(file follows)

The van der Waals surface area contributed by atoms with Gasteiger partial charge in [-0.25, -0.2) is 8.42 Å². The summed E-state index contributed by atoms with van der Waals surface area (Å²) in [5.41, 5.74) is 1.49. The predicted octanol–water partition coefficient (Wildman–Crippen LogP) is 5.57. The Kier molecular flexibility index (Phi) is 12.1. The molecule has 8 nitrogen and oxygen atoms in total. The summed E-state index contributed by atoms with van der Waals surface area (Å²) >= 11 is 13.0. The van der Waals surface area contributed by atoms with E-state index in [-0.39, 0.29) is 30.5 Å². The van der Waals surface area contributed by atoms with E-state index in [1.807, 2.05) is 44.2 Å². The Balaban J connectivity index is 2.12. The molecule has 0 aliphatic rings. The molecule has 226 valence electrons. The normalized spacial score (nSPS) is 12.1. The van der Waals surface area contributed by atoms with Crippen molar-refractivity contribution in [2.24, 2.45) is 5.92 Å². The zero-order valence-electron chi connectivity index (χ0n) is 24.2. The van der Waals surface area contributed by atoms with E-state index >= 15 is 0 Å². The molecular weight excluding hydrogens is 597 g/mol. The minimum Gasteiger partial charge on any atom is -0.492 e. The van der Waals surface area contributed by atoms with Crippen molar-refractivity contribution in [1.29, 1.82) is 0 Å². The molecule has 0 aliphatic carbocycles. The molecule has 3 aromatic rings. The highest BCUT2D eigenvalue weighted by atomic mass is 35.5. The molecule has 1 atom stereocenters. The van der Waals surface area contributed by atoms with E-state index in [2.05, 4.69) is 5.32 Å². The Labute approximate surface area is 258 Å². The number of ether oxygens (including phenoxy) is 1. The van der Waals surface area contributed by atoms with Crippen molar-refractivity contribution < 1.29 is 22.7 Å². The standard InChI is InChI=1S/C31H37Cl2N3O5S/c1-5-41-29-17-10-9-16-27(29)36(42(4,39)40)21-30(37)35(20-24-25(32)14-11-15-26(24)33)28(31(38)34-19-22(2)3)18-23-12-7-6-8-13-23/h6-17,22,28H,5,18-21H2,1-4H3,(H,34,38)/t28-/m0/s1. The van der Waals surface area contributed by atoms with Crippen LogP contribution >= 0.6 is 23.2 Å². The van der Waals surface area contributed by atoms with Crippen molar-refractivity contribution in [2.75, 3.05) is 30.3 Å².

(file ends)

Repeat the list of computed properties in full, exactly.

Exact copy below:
The van der Waals surface area contributed by atoms with Gasteiger partial charge in [-0.25, -0.2) is 8.42 Å². The summed E-state index contributed by atoms with van der Waals surface area (Å²) in [5.41, 5.74) is 1.49. The predicted octanol–water partition coefficient (Wildman–Crippen LogP) is 5.57. The Kier molecular flexibility index (Phi) is 12.1. The molecule has 8 nitrogen and oxygen atoms in total. The summed E-state index contributed by atoms with van der Waals surface area (Å²) >= 11 is 13.0. The van der Waals surface area contributed by atoms with E-state index in [-0.39, 0.29) is 30.5 Å². The van der Waals surface area contributed by atoms with E-state index in [1.807, 2.05) is 44.2 Å². The Balaban J connectivity index is 2.12. The molecule has 0 aliphatic rings. The molecule has 226 valence electrons. The normalized spacial score (nSPS) is 12.1. The van der Waals surface area contributed by atoms with Crippen molar-refractivity contribution in [2.24, 2.45) is 5.92 Å². The zero-order valence-electron chi connectivity index (χ0n) is 24.2. The van der Waals surface area contributed by atoms with E-state index >= 15 is 0 Å². The molecular weight excluding hydrogens is 597 g/mol. The minimum Gasteiger partial charge on any atom is -0.492 e. The van der Waals surface area contributed by atoms with Crippen molar-refractivity contribution in [1.29, 1.82) is 0 Å². The molecule has 0 aliphatic carbocycles. The molecule has 3 aromatic rings. The highest BCUT2D eigenvalue weighted by atomic mass is 35.5. The molecule has 1 atom stereocenters. The van der Waals surface area contributed by atoms with E-state index in [2.05, 4.69) is 5.32 Å². The Labute approximate surface area is 258 Å². The number of ether oxygens (including phenoxy) is 1. The van der Waals surface area contributed by atoms with Crippen molar-refractivity contribution < 1.29 is 22.7 Å². The standard InChI is InChI=1S/C31H37Cl2N3O5S/c1-5-41-29-17-10-9-16-27(29)36(42(4,39)40)21-30(37)35(20-24-25(32)14-11-15-26(24)33)28(31(38)34-19-22(2)3)18-23-12-7-6-8-13-23/h6-17,22,28H,5,18-21H2,1-4H3,(H,34,38)/t28-/m0/s1. The van der Waals surface area contributed by atoms with Crippen LogP contribution >= 0.6 is 23.2 Å². The van der Waals surface area contributed by atoms with Crippen molar-refractivity contribution in [2.75, 3.05) is 30.3 Å².